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Flying Standby

theatre · exposure · Ages 15+ · family friendly · world premiere · one person show · United States

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June 13, 2012 certified reviewer

My overall impression

Looking at the previous review, I can’t help but wonder how we could have both been at the same show.


Ever been disappointed when the long awaiting movie version of your book fails to live up to your memories? That’s kinda how I felt after attending the performance of “Flying Standby” at the Hudson Theatre last night.

According to the program, it was supposed to be Tonya Meek’s bittersweet comedy, revealing how the determination to escape her alcoholic mother carried her through a turbulent ride of addiction, lost love, and a final desperate flight toward reconciliation. As such, I expected to witness a story of triumph over adversity, and walk out afterwards with things looking up.

The sad truth is that I walked out feeling let down, with no resolution obtained. Despite the fact that Tonya told the story from the view of herself, her mom and her dad, it didn’t appear that she had come to terms with either her mother’s alcoholism or her death from lung cancer, and the final empty apartment scene was just depressing. It was, however, a unique way to clear the stage after her show.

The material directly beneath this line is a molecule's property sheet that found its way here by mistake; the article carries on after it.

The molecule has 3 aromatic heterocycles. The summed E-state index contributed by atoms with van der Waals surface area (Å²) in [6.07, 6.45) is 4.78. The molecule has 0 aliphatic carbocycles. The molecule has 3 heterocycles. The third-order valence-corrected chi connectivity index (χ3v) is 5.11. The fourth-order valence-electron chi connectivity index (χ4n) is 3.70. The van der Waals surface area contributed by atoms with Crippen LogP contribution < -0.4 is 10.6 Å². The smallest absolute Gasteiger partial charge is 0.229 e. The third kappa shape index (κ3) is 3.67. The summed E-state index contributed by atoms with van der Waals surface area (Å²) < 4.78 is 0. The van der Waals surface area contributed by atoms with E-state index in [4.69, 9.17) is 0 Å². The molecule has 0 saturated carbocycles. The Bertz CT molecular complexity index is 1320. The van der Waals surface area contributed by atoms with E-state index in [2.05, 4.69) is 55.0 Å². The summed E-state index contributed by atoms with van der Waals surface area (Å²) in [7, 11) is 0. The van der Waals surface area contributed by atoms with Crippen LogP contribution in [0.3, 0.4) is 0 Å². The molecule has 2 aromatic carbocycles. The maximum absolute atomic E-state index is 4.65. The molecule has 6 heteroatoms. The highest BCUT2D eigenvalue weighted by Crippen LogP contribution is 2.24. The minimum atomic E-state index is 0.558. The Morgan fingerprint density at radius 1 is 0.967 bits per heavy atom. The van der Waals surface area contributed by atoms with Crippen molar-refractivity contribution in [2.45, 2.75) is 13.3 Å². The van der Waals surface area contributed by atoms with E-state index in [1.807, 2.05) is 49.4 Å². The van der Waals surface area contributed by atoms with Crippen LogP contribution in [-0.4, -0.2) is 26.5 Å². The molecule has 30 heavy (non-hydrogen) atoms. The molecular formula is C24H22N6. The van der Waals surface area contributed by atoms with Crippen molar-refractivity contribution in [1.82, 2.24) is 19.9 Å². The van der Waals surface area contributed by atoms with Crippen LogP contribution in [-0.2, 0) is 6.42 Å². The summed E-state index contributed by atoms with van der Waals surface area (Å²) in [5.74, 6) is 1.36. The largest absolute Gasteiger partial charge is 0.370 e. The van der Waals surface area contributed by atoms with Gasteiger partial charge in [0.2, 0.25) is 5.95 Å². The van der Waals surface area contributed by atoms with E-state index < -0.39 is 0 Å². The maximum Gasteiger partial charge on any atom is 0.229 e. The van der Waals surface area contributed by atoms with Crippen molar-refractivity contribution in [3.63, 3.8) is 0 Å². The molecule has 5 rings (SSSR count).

That’s not to say that the performance did not have its moments. I was especially moved by the performance of “The Singer,” Dwayne Calizo. Although pitchy at times, the sentiment of his songs came through. Add in the interpretative dancing of Candice Cross, and the result was one of the best moments of the show.
There were moments of laughter, mostly when Tonya was portraying herself in the airport, but the dialogue for the most part almost felt improvised rather than scripted. I had a hard time following the storyline, especially in light of the many times she “told” people that she was writing a one-woman show.

By the way, although advertised as being a one-hour play, the actual running time was closer to 90 minutes, so plan accordingly.

The show does have potential, but could use some tightening up. In particular, I would delete the scene with her father, which was so short and so lacking in material that I didn’t understand why it was included in the first place.

If Tonya can create some resolution to her story, allowing the audience to leave on a high note, then this show has much promise. Until then, I cannot recommend the performance.

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